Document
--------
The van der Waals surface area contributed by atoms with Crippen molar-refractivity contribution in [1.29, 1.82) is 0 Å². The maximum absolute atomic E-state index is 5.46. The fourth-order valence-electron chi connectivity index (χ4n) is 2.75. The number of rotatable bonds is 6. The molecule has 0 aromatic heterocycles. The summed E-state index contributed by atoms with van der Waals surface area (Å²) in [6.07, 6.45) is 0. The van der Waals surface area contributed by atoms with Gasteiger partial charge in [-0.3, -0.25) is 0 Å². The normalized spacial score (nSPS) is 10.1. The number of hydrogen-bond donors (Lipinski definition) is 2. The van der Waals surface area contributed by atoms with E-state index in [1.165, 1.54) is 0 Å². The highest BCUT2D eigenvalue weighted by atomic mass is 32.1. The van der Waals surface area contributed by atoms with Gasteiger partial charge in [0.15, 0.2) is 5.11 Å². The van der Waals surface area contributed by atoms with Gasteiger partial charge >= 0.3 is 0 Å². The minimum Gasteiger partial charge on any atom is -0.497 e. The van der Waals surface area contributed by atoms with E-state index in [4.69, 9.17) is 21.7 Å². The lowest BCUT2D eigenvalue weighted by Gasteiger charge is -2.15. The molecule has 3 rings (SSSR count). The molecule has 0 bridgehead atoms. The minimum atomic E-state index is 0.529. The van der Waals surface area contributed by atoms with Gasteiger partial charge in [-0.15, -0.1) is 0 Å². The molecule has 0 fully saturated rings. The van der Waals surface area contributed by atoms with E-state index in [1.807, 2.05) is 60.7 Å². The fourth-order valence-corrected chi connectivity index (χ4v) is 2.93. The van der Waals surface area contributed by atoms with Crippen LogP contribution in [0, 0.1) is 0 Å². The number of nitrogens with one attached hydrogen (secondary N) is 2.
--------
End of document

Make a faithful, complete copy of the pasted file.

The van der Waals surface area contributed by atoms with Crippen molar-refractivity contribution in [1.29, 1.82) is 0 Å². The maximum absolute atomic E-state index is 5.46. The fourth-order valence-electron chi connectivity index (χ4n) is 2.75. The number of rotatable bonds is 6. The molecule has 0 aromatic heterocycles. The summed E-state index contributed by atoms with van der Waals surface area (Å²) in [6.07, 6.45) is 0. The van der Waals surface area contributed by atoms with Gasteiger partial charge in [-0.3, -0.25) is 0 Å². The normalized spacial score (nSPS) is 10.1. The number of hydrogen-bond donors (Lipinski definition) is 2. The van der Waals surface area contributed by atoms with E-state index in [1.165, 1.54) is 0 Å². The highest BCUT2D eigenvalue weighted by atomic mass is 32.1. The van der Waals surface area contributed by atoms with Gasteiger partial charge in [0.15, 0.2) is 5.11 Å². The van der Waals surface area contributed by atoms with Gasteiger partial charge >= 0.3 is 0 Å². The minimum Gasteiger partial charge on any atom is -0.497 e. The van der Waals surface area contributed by atoms with E-state index in [4.69, 9.17) is 21.7 Å². The lowest BCUT2D eigenvalue weighted by Gasteiger charge is -2.15. The molecule has 3 rings (SSSR count). The molecule has 0 bridgehead atoms. The minimum atomic E-state index is 0.529. The van der Waals surface area contributed by atoms with Gasteiger partial charge in [-0.15, -0.1) is 0 Å². The molecule has 0 fully saturated rings. The van der Waals surface area contributed by atoms with E-state index in [1.807, 2.05) is 60.7 Å². The fourth-order valence-corrected chi connectivity index (χ4v) is 2.93. The van der Waals surface area contributed by atoms with Crippen LogP contribution in [0, 0.1) is 0 Å². The number of nitrogens with one attached hydrogen (secondary N) is 2.